Natural preservatives: how to boost your clean-label claims

By Michelle Knott

- Last updated on GMT

Shelf-preservation: the natural preservatives market remains largely untapped
Shelf-preservation: the natural preservatives market remains largely untapped

Related tags Antioxidant

Cleaning up food labels is big business. But while some areas of the label are pretty much a done deal, in others, there remains much more opportunity for development.

Key points

For instance, Euromonitor International suggests that as far back as 2015, 96% of colours used in food and drink applications were already natural product colours. Synthetic product colours accounted for just 3%, with the remaining 1% classified as titanium dioxide or ‘other’ colours.

Contrast that with preservation, where there’s much more room for manoeuvre. In 2015, just 2% of applications used rosemary extract, 1% used ascorbic acid (vitamin C) and 6% used ‘others’.

This left the vast majority to be divided up between a variety of chemical-sounding compounds, including calcium propionate (41%) and nitrites/nitrates (10%), potassium sorbate (19%) and benzoic acid/benzoates (13%).

Put simply, this translates into an enormous opportunity to create clean-label products by using more natural preservatives.

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The ongoing shelf-life challenge (return to top)

“Shelf-life continues to be fairly challenging and has traditionally been solved by ingredients with a more chemical-sounding nature,”​ explains Stefaan Van Dyck, president of Kemin Food Technologies for Europe, the Middle East and Africa.

Kemin’s portfolio of natural plant extracts combines elements of rosemary, green tea, spearmint, tocopherols and acerola with antioxidant properties within its En-Fort, NaturFort, Fortra and Fortium product ranges. These chiefly aim to prevent various forms of oxidative damage.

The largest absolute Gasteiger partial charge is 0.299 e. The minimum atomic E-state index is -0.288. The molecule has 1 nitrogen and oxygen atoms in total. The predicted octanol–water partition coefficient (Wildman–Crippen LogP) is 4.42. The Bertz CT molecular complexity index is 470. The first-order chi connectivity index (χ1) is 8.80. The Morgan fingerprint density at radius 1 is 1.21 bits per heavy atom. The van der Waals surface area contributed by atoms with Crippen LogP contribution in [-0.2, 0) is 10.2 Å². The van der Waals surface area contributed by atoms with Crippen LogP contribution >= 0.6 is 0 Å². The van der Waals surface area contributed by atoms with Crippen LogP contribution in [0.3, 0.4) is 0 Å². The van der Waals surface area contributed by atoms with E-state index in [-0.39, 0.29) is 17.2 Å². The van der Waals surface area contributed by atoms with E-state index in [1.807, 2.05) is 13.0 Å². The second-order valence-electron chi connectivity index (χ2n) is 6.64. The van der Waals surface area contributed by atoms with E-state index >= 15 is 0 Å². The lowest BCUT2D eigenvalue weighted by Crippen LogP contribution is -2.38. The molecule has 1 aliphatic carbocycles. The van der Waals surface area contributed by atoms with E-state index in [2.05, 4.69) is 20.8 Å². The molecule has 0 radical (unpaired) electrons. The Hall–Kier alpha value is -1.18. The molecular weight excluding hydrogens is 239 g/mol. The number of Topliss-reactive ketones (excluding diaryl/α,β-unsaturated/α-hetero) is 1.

The company also markets BactoCease NV, which uses a technology based on clean-label buffered vinegar to safeguard meat, poultry, fish and deli salads from spoilage bacteria.

“Preservatives are micro-ingredients and they’re not always obvious to consumers. They’ve received less attention than, say, colours but that is changing,”​ Van Dyck says.

The growing demand for convenient processed foods with a longer shelf-life means that the overall market for preservatives is buoyant, according to Antony Kunjachan, executive director of India-based Arjuna Natural Extracts.

“Hectic lifestyles of people, especially in the developed regions, make them opt for convenience foods,”​ he suggests. “However, health conscious people nowadays are demanding food products that have natural additives.”

Arjuna recently introduced a range of herbal extract-based preservatives under the X-Tend brand. Meat, baked goods, frying oil, mayonnaise and fruit juice are among the targeted products.

While X-Tend formulations are based on rosemary, they also incorporate a wide range of other natural extracts, promising anti-microbial protection options as well as the antioxidant functions most often associated with herbal extracts.

Herbs and spices offer antimicrobial benefits (return to top)

Herbs and spices historically used to add flavour and fragrance to foods are also known for their antimicrobial qualities, Kunjachan says.

“The active antimicrobial ingredients are mostly essential oils, most of which are classified as Generally Recommended As Safe [by the US Food and Drug Administration].

“In particular, phenolic compounds occurring naturally have been reported to have excellent antimicrobial properties as food preservatives,”​ he adds.

Kunjachan says polyphenols, in the form of flavonoids, phenolic acids, tannins, stilbenes and lignans, fit this bill. Meanwhile, he claims other classes of plant-derived compounds such as polyamines, glucosinolates and glucosides have been assessed for their antimicrobial properties, and glucosinolates in particular demonstrate antifungal and antibacterial properties.

“Our process involves extraction of bioactive compounds from plant source, testing of extract for antimicrobial activity, and the study of synergies with other natural antimicrobials,”​ Kunjachan explains.